A Republican Constitution, Iraqi Style

September 1, 2005

Can we all not agree that the Left’s favorite virtue is “tolerance”? Then why all the fuss about the Iraqis’ culture- and religious-based decision not to accord women the exact degree of rights they enjoy in America? Shouldn’t we be tolerant of their cultural decision? Who are we to judge? Who are we to superimpose our values on them?

I’m being partially facetious here to make a larger point. Of course it’s noble for Westerners to root and lobby for women’s rights in the new Iraqi republican government. But it’s also important that we don’t cram all our preferences down their constitutional throat.

As we know from distant and recent history, freedom-guaranteeing constitutions are worthless unless they reflect the realities of the people they are designed to govern. The Iraqi Constitution, to have any hope of meaningfulness and success, must be written to accommodate Iraqi values — or perhaps I should say to blend the competing values in an acceptable, workable compromise.

That’s why the difficulties the Iraqis are experiencing in reaching a consensus document are heartening rather than discouraging. If the document had been drafted and adopted precipitously in a spirit of pseudo-harmony, with little debate, conflict and compromise, we would have far more reason for skepticism and pessimism.

Do the critics of this process have any idea how difficult was the American experiment in constitutional drafting and governance? Do they realize that even we didn’t get it right the first time, having as our first (and failed) stab at constitutional expression the Articles of Confederation?

Have they forgotten the intense opposition to the Constitution led by the Antifederalists? Or that the Bill of Rights, which some consider the very essence of the Constitution, was added later over much objection?

Some doubters scoff at the idea of a republican constitution for an Islamic people whose culture and traditions may not lend themselves to political liberty and self-rule.

I admit having some concerns about the suitability of such a constitution, given Islam’s ostensibly theocratic tilt. But on balance, I’m optimistic. The proposed Iraqi constitution falls way short of creating an Islamic theocracy and expressly forbids sectarianism. But, realistically, how can we expect the Iraqi framers to write Islam out of the Constitution altogether?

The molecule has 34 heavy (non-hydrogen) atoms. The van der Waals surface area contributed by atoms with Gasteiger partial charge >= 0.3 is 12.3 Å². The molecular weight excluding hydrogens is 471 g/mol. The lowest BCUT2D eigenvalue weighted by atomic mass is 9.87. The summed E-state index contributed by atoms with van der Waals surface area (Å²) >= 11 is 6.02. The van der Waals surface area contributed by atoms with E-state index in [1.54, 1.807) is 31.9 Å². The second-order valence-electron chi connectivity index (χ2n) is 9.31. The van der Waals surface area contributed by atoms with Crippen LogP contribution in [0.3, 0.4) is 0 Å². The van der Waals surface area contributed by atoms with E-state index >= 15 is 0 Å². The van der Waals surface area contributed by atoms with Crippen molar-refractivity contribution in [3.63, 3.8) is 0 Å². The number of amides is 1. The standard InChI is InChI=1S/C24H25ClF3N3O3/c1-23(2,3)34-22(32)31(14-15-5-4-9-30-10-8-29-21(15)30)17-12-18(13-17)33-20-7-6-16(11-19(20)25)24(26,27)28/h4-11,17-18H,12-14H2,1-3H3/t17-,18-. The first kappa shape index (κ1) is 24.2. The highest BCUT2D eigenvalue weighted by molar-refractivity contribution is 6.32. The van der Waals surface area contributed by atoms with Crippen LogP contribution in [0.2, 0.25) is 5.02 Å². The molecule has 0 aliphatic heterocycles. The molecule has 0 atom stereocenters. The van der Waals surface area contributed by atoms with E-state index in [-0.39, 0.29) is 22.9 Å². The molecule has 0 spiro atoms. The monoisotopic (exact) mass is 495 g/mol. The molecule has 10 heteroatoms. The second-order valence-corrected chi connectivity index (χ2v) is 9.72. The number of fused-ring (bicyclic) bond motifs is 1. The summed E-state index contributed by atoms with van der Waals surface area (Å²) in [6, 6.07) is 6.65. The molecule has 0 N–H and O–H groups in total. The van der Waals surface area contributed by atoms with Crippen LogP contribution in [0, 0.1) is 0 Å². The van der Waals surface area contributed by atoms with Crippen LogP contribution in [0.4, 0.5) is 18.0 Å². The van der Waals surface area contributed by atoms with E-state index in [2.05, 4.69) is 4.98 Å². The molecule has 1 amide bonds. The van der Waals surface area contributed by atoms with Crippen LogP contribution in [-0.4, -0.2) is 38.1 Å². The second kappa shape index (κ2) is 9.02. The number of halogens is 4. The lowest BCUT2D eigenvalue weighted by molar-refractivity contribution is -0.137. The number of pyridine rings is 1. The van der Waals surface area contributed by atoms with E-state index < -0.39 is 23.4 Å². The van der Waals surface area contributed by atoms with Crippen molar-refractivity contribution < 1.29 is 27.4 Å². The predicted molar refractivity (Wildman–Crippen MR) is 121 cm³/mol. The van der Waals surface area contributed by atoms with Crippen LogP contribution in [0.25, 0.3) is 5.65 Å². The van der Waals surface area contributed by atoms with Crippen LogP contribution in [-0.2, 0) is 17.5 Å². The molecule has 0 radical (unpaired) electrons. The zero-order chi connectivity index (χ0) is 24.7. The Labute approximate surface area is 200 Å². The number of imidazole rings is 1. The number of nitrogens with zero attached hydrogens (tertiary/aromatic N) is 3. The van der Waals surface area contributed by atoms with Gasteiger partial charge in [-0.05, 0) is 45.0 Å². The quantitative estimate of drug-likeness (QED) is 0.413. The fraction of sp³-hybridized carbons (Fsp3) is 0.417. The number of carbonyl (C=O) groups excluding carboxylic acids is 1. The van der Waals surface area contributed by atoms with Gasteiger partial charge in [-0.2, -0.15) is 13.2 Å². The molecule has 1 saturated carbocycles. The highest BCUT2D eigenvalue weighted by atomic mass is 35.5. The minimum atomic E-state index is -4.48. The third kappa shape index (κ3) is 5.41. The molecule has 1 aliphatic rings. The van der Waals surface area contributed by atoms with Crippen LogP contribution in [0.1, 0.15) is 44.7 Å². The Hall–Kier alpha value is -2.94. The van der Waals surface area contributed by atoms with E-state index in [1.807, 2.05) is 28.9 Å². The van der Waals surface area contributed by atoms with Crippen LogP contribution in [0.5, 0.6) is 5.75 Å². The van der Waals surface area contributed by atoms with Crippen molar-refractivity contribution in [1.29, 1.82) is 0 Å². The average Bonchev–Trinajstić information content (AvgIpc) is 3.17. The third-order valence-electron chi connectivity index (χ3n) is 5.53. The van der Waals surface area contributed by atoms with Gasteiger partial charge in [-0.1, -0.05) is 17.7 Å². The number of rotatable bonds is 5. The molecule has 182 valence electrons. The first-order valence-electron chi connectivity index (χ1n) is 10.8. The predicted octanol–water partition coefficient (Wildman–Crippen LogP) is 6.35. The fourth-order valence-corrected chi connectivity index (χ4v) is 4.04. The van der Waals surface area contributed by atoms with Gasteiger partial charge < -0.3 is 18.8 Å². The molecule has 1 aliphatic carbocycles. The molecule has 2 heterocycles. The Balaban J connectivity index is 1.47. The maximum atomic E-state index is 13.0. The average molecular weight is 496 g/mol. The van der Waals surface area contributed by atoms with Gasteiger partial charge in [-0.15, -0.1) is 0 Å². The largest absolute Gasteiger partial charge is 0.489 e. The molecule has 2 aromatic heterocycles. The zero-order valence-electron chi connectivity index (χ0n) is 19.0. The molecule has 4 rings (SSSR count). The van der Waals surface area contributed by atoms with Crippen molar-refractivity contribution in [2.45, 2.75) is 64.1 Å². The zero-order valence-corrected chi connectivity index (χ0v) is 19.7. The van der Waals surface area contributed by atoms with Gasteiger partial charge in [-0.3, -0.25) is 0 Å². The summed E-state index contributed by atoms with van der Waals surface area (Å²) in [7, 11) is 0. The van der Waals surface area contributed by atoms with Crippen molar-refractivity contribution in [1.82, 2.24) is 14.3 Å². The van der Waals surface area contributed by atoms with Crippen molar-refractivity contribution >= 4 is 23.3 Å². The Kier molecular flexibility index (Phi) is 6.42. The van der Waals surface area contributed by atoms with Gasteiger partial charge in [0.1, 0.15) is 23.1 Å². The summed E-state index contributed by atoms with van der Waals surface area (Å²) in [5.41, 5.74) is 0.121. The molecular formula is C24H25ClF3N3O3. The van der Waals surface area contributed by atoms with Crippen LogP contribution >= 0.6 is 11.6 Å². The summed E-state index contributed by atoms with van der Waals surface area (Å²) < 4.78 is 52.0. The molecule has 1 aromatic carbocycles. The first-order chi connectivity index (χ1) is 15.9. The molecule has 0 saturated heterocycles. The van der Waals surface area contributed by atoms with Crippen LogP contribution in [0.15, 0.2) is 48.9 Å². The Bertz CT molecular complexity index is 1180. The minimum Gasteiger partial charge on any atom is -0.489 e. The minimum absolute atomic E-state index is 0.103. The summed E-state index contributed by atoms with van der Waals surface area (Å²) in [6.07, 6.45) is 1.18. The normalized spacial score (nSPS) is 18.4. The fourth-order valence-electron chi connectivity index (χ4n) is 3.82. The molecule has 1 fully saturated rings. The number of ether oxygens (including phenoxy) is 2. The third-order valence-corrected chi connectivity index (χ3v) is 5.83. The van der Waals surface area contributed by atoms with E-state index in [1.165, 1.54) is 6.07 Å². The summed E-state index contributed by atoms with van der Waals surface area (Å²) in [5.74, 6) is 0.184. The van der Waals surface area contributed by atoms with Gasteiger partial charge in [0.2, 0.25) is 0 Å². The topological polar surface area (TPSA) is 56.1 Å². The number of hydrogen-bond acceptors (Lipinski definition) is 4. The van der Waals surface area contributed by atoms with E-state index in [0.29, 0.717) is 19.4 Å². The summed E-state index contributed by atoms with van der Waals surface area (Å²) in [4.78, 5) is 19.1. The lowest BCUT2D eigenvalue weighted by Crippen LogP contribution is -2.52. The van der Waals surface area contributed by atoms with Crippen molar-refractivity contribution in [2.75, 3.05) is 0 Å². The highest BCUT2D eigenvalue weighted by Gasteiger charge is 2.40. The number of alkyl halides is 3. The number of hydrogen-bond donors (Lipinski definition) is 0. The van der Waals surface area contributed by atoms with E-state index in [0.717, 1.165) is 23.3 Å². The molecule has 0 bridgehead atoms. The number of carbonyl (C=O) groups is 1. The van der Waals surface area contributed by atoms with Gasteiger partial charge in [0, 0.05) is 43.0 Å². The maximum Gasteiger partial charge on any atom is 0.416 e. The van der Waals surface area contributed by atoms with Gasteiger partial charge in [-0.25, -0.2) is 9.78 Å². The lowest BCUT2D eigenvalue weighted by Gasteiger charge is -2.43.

Other critics argue that written constitutions are largely irrelevant, as with the former Soviet Union. But the Soviet Union’s constitution wasn’t a bottoms-up document drafted by duly elected political representatives of the Soviet people and ratified by the electorate. It was a top-down farce cynically foisted on the people by a tyrannical oligarchy that was never meant to be anything more than a propaganda tool. By contrast, the Iraqi draft is an outgrowth and guarantee of popular sovereignty.

I am greatly encouraged by many provisions in the draft. Its preamble is American in form, but quite different in substance — the framers have adopted our framework, but tailored it to their culture and worldview, making it an Iraqi document with an American flavor, not the other way around.

But more important than the preamble’s rhetorical flourishes are its republican elements, its commitment to the rule of law, its real limitations on governmental power, and its affirmative grants of “rights and freedoms.”

We should understand, though, that the express grants of “rights and freedoms” in Chapter Two of the draft would indeed be worthless without the real divisions of governmental power it aims to establish.

As Justice Scalia observed in his trenchant dissent in Morrison v. Olson (1988), “Without a secure structure of separated powers, our Bill of Rights would be worthless, as are the bill of rights of many nations of the world that have adopted, or even improved upon, the mere words of ours.”

As if with that admonition in mind, the Iraqi draft separates governmental powers among the legislative, executive and judicial branches (Chapter Three), to guard against consolidation of governmental power. Likewise, the federalist division of power (Chapters Four and Five) not only seeks to accommodate the various sectarian factions and regions, but to maximize regional and local autonomy, while preserving a sufficiently powerful national unity.

There are plenty of reasons to approach this venture with caution, and there are legitimate questions about whether democracy and freedom are as compatible with an Arabic and Islamic culture as a Judeo-Christian one.

But one thing should give us great hope. The Iraqi people themselves have undertaken this project of their own volition and at enormous personal risk. If democracy and freedom were inherently incompatible with their culture, would they even be this far along in the process?

Ironically, we should be gratified by the significant hiccups in this process, without which we should be justifiably suspicious of its legitimacy. If democracy and liberty are to work in the Arab Middle East, I can think of no better, albeit imperfect, way to go about it than what we are witnessing today in Iraq.